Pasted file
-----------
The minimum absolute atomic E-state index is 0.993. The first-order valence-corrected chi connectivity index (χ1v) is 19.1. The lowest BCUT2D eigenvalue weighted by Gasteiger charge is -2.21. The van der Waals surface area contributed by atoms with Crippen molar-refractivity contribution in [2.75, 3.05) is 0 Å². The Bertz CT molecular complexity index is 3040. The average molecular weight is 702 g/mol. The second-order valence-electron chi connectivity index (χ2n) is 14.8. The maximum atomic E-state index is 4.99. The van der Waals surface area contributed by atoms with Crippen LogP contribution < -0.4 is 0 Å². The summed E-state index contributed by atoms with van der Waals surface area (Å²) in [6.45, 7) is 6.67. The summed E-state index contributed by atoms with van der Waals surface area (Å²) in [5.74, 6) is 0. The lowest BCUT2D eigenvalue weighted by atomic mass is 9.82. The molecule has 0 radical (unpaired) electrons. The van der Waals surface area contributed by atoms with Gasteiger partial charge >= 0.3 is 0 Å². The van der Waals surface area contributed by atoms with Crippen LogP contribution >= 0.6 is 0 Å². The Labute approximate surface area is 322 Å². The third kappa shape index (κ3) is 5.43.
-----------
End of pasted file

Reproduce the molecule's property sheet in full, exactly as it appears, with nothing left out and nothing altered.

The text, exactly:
The minimum absolute atomic E-state index is 0.993. The first-order valence-corrected chi connectivity index (χ1v) is 19.1. The lowest BCUT2D eigenvalue weighted by Gasteiger charge is -2.21. The van der Waals surface area contributed by atoms with Crippen molar-refractivity contribution in [2.75, 3.05) is 0 Å². The Bertz CT molecular complexity index is 3040. The average molecular weight is 702 g/mol. The second-order valence-electron chi connectivity index (χ2n) is 14.8. The maximum atomic E-state index is 4.99. The van der Waals surface area contributed by atoms with Crippen LogP contribution < -0.4 is 0 Å². The summed E-state index contributed by atoms with van der Waals surface area (Å²) in [6.45, 7) is 6.67. The summed E-state index contributed by atoms with van der Waals surface area (Å²) in [5.74, 6) is 0. The lowest BCUT2D eigenvalue weighted by atomic mass is 9.82. The molecule has 0 radical (unpaired) electrons. The van der Waals surface area contributed by atoms with Gasteiger partial charge >= 0.3 is 0 Å². The van der Waals surface area contributed by atoms with Crippen LogP contribution >= 0.6 is 0 Å². The Labute approximate surface area is 322 Å². The third kappa shape index (κ3) is 5.43.